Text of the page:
DOKC Initiatives & ULI Oklahoma: Community Action Micro-Grants
Micro-Grant Funds Projects to Welcome Back Community Downtown
JULY 20, 2021
Downtown Oklahoma City Initiatives has funded $30,000 in grant applications from artists and individuals with public art and placemaking projects that help welcome back the community to downtown. Micro-grants awardees will receive grants of $1,000 to $3,000 for projects in the downtown area.
Last summer during the midst of the COVID-19 pandemic, the organization partnered with Urban Land Institute of Oklahoma to launch the micro-grant program to activate downtown and drive support of downtown businesses through such a challenging time.
“We were so thrilled with the success of the projects last year, we decided to launch this program for a second year in hopes of capturing the ideas and creativity within our community to help welcome people back downtown,” said Kristen Vails, Director of Placemaking for Downtown Oklahoma City Partnership. “It’s amazing to see what artists and creatives can do with these small grants to offer unique experiences for the downtown community.”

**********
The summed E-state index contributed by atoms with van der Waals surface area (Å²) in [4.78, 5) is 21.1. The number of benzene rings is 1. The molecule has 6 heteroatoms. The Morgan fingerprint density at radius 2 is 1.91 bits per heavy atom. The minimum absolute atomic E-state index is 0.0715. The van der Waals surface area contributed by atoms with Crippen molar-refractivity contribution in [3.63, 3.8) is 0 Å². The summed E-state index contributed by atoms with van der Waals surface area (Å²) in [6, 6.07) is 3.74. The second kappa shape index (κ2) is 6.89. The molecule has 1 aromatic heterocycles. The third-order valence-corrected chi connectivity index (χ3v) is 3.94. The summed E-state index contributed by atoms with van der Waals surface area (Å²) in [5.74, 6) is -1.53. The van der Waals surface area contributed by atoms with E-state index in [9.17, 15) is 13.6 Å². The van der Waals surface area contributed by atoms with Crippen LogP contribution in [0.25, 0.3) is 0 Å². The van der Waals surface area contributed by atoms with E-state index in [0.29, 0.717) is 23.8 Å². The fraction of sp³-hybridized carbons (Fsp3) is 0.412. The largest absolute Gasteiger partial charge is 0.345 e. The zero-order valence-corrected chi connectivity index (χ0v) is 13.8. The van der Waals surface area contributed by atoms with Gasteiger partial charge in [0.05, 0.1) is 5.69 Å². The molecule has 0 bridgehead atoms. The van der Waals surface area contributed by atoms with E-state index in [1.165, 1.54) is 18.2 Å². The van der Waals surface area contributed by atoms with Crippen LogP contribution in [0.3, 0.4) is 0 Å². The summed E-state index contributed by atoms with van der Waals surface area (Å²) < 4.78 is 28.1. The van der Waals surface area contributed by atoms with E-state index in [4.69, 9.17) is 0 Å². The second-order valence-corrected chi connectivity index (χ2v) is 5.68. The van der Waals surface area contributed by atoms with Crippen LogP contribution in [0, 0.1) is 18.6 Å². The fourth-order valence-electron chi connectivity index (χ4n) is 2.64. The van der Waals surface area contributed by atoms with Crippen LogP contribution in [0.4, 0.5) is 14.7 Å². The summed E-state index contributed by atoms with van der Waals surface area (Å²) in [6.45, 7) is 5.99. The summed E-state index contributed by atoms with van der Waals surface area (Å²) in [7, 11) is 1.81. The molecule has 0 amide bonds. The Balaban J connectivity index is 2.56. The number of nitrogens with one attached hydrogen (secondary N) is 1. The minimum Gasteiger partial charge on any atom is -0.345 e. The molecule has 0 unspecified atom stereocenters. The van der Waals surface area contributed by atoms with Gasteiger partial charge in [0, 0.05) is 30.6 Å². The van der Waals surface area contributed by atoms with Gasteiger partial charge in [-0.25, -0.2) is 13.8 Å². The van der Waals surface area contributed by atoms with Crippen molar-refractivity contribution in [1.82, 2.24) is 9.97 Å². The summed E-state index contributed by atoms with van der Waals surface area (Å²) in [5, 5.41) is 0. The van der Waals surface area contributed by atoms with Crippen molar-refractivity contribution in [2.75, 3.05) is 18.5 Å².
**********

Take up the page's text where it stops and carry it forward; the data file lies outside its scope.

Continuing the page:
One project, titled “CW Think Park” was submitted by Bekah Hammontree, Community Manager at CREW Workspace, to transform the sidewalk in front of their business into a public “think park” offering interactive puzzles, games, and seating. “Our coworking space was built by, and is filled with, local entrepreneurs who know some of our best ideas come from being relaxed and allowing our minds to wander,” said Hammontree. “The brain is involved in everything we do, and like any other part of the body, it needs to be cared for to succeed. That’s why we’re so excited to open the CW Think Park right outside our front door, a place for both adults and children to gather and workout the oh-so-important brain muscle.”
Downtown sidewalks are the perfect canvas for artist Matin Avali’s project, “OKChalk Walk”. Pedestrians will be surprised and captivated by 35 chalk drawings on public sidewalks and walkways throughout downtown districts over the summer.
The capacity to listen and solve problems is at the core of who architects are. In Michael Höffner’s project, “Talk with an Architect”, a bare-bones outdoor office will be set up to give returning downtown workers an opportunity to talk to someone about how the pandemic has reshaped their relationships with the built environment, or really, any topic they care to explore with a good listener.
The various projects are expected to take place between July and October 2021. For more information, contact Kristen Vails, Director of Placemaking at Downtown OKC.